The nearly six year saga involving Splendour In The Grass’s festival site has reached fever pitch at a hearing held by the Public Assessment Commission tasked with deciding the fate of the proposed festival site.
It’s hard to believe but it was back in 2006 that a small group of people, including Splendour in the Grass owners Jessica Ducrou and Paul Piticco, formed the Billinudgel Property Trust to try and find a place to set up a permanent festival site.
The group settled on a site now called the North Byron Parklands but have since been stopped by endless complaints, vitriol, and government bureaucracy which has threatened to completely derail the Splendour promoters plan and the future of the festival.
The local council initially approved a trial event at the site but that decision was later overturned in the Land and Environment Court. The New South Wales Department of Planning has now recommended approval of a venue with the capacity to hold 50,000 people, but have delegated the decision to independent body the Public Assessment Commission [PAC].
Ray Darney, the Byron Shire’s director of planning said the council does not support the development saying “we believe that numbers of the order of 35,000 and 50,000 are just too big in our shire and on this particular site the opportunity to camp 25,000 people when we have a shire population of only 29,000 is simply over the top.”
Also speaking at the PAC was Peter Noble, promoter of fellow Byron Bay festival Bluesfest, who according to The Daily SPA claimed to it would be “unfair” should North Byron Parklands be granted 365 days operational approval, when his site at Tyagarah is only allowed five.
Noble’s speech was met with anger from some members of the audience with heckling that the promoter was “vicious” for objecting to the plan. We’re also not sure it’s necessarily the best PR move for Noble to be acting out of what appears to be jealousy in such a public way.
But Noble stands by his position, and cheekily slipped in that he’d be happy to host Splendour In The Grass at his site if the council would allow him to run more events on the site. “We can easily take up to 30,000 people, we have put in the parking and we have the camping areas already in existence,” he said.
“But we’re not interested in doing large events or getting approval for large events above 30,000 people. We just don’t see that it’s necessary or even needed in our area.”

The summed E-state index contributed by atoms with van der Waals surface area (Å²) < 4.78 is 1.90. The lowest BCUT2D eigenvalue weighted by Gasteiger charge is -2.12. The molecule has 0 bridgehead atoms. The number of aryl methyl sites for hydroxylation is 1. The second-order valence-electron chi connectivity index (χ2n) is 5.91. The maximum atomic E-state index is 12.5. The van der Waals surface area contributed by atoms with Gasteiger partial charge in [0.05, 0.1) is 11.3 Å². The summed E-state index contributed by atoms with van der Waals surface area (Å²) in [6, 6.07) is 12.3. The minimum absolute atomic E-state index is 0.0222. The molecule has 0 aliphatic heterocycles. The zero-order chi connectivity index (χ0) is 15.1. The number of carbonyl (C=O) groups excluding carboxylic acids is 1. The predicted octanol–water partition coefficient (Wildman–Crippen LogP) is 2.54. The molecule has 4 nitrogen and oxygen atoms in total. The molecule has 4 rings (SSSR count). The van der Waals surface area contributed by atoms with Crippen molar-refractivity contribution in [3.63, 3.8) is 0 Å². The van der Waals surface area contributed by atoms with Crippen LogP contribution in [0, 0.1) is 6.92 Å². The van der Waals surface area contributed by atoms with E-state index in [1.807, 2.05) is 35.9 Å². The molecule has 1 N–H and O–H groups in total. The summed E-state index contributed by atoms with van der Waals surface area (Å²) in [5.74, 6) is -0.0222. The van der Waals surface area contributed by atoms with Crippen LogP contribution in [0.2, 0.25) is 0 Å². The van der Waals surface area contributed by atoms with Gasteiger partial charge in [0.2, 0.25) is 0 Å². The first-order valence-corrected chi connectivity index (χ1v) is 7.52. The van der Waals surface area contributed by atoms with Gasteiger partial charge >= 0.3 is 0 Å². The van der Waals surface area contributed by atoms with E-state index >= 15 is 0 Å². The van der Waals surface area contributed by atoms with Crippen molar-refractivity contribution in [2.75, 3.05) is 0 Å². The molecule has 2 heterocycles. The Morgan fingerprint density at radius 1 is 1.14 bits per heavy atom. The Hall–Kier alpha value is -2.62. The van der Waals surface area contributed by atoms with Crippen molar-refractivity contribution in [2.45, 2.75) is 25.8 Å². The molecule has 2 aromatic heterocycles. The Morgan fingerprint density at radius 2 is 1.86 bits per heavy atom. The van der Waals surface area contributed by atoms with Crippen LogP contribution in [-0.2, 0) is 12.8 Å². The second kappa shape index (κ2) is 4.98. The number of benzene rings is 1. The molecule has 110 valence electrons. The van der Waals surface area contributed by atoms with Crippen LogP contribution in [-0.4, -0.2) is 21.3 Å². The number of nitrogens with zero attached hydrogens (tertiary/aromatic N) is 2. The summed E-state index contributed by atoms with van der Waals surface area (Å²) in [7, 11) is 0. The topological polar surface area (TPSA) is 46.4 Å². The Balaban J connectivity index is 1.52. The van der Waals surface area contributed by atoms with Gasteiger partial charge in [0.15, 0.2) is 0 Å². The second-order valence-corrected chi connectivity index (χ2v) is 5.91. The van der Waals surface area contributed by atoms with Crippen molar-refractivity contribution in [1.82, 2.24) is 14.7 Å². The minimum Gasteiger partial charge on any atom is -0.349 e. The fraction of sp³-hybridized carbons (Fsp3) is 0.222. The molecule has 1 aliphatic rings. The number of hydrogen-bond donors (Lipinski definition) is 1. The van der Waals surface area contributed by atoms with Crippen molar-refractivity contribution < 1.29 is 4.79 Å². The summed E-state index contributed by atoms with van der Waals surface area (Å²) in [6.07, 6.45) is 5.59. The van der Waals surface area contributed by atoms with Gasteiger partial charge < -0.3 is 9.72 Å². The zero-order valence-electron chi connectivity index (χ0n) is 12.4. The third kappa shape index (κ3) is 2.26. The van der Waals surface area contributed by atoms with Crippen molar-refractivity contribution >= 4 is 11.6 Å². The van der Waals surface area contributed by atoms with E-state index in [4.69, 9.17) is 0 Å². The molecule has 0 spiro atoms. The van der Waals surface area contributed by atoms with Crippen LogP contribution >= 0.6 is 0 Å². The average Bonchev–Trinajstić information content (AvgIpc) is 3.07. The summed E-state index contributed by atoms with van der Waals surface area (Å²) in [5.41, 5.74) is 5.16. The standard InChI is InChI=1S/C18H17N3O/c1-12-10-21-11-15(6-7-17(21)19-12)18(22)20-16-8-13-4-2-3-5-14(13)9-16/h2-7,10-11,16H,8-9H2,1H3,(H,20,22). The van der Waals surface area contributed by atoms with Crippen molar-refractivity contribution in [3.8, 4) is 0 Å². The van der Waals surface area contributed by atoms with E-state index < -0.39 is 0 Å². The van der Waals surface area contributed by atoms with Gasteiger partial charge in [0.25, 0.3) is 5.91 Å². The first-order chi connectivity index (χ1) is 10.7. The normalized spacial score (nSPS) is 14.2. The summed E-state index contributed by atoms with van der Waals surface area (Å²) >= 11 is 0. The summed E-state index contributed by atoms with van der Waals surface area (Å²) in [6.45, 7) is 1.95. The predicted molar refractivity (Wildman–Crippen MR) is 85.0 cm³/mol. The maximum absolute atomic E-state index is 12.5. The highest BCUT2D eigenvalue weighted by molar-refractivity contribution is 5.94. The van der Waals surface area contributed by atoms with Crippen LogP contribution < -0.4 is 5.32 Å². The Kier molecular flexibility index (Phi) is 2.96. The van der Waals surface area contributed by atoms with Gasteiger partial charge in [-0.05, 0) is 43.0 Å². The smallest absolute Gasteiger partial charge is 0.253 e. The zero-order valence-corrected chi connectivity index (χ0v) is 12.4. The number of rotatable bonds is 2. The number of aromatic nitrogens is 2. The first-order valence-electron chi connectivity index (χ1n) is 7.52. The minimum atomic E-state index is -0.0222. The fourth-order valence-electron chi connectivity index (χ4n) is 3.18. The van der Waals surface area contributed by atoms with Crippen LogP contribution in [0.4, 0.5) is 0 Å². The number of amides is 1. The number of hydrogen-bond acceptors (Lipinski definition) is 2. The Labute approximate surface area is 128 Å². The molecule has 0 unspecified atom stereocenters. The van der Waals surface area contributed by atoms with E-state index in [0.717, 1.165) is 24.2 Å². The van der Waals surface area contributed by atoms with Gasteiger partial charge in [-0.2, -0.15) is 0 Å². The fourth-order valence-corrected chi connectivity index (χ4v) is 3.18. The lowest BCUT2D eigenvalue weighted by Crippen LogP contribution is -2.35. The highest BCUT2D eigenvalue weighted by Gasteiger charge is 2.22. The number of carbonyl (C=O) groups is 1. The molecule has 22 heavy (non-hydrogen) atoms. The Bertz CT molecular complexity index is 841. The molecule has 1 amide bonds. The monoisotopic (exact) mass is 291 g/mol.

Some locals are also concerned that the site is unsuitable to hold such a large event as it is prone to flooding, as evidenced by heavy rains in the last few weeks that saw the festival site flood extensively.
Chris Cherry from the Wooyung Action Group told local paper the Echo it wasn’t so much about not wanting the festival back as it was, “that we can’t provide them with a safe and secure environment. And that’s all there is.”
Outside the meeting, North Byron Parklands general manager Mat Morris said the site was not unsafe and an event would not have been held at the site following last week’s rain.
“We ran a simulation of the system that we would have utilised and we would not have had an event (following last week’s rainfall),” he said.
“The north-east corner of the site took 18-24 hours to rise in the area that it did (last week). It takes about eight hours to evacuate the site at its full capacity.
“The Department of Planning were focused on public safety. The event operators involved in this project have probably sold in excess of 2-3 million tickets for events and have never had a major incident or death.”
He also addressed concerns that approval would mean a barrage of visitors inundating the Shire to visit music festivals on the site. “The way that it’s structured is such that it’s phased in over a period of six years,” he said.
“The end result being that we would be allowed – if everything happened the way we said it was going to happen – to have one festival up to 50,000. We would be allowed to have three more festivals,” he continued. “But they would be at smaller capacities over a maximum of 12 days for those four events.”
The final decision rests with the Planning Assessment Commission, however there may be an avenue for Splendour In The Grass to challenge the decision in the courts.
You can see some footage of the proceedings below: